These might include guidelines like “no name-calling,” “no interrupting,” “listen without judgment,” “share to your level of comfort,” “you have the right to pass,” and the like.
Remind students that when they talk about groups of people, they should be careful to use the word “some,” not “all.”
Do community-building activities to create a positive and respectful classroom environment, and resolve conflicts proactively.
Most important, model talking to students about sensitive issues by being honest and open yourself and by being respectful and even-handed with different points of view.
Talking to students about sensitive issues: Prepare yourself.
Before you delve into a difficult topic with your students, educate yourself with background knowledge.
Times Topics pages, which collect all Times news, Opinion and multimedia about a subject, can be helpful, as can the Room for Debate blog, on which experts with a range of points of view are invited to discuss topics in the news.
For example, if you are going to discuss the Occupy Wall Street protests and their connection to income inequality, get a basic overview from the Times Topics page, or read the Room for Debate discussion “Is It Effective to Occupy Wall Street?” to explore different points of view.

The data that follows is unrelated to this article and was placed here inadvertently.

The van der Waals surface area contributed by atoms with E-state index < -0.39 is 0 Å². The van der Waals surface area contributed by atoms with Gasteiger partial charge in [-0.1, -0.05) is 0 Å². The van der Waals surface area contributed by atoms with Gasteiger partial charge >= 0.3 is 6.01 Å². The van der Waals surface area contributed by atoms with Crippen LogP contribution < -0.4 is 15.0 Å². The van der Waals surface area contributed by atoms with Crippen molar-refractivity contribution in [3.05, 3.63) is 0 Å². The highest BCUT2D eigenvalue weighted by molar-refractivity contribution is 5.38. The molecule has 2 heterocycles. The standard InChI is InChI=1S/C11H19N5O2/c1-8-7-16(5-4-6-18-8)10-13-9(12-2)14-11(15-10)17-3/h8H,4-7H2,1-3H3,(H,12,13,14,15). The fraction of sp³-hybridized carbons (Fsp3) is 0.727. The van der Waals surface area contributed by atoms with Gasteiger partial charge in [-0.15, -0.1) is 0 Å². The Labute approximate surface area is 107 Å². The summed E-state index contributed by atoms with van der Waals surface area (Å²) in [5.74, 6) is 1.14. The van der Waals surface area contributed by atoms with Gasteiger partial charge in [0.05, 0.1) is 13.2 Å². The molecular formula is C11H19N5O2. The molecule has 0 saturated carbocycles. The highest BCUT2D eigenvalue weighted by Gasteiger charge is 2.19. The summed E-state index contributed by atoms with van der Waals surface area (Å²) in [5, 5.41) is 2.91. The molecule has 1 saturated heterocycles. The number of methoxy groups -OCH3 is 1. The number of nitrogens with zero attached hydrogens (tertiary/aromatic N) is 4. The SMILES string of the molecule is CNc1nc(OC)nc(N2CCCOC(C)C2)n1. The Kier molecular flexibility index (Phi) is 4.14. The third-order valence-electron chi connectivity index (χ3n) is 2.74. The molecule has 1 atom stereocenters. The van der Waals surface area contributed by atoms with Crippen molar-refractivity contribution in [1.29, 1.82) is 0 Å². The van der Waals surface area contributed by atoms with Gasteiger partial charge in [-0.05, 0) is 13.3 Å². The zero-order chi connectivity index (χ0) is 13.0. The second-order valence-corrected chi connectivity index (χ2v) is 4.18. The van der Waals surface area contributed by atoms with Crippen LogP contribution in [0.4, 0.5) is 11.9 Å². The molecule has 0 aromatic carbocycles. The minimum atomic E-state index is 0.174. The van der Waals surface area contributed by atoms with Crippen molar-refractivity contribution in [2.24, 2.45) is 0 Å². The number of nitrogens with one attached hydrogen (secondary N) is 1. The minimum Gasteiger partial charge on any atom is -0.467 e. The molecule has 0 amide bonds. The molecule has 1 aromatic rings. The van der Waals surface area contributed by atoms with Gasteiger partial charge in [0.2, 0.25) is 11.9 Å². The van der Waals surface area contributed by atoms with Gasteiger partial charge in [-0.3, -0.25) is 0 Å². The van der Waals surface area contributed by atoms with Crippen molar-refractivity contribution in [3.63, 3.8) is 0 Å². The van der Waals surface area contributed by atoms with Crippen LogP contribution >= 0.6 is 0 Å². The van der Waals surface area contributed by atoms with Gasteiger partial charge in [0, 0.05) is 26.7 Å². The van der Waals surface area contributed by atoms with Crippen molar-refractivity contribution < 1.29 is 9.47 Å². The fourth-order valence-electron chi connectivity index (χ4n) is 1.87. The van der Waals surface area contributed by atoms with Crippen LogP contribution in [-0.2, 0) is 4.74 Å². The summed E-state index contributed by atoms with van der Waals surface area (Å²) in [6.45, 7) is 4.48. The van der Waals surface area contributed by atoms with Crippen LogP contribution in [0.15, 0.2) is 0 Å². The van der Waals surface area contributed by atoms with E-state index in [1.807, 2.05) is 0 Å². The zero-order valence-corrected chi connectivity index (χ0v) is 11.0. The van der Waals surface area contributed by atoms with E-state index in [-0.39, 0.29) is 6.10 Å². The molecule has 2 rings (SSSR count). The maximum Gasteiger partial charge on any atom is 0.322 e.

To understand how socioeconomic class operates, you could study this infographic. (Both TeachableMoment and The Learning Network also have lessons on that provide both background information and suggested activities.)
Next, articulate your own point of view on the topic for yourself so that when students ask for your opinion — and they will — you’ll be prepared.
Though many teachers keep their own points of view out of the classroom entirely, if it is appropriate to share yours, wait until the end of the discussion.
Also consider in advance the possible “triggers” for your students. For example, if you are discussing gay marriage, remember that you will almost certainly have students who are lesbian, gay, bisexual or transgender themselves; who have gay parents, relatives or friends; or who have religious beliefs in conflict with gay marriage.
Some of these students may feel relieved to discuss a topic so relevant to their lives, while others may feel embarrassed. This doesn’t mean you shouldn’t discuss the topic, but you also should never highlight those students’ situations.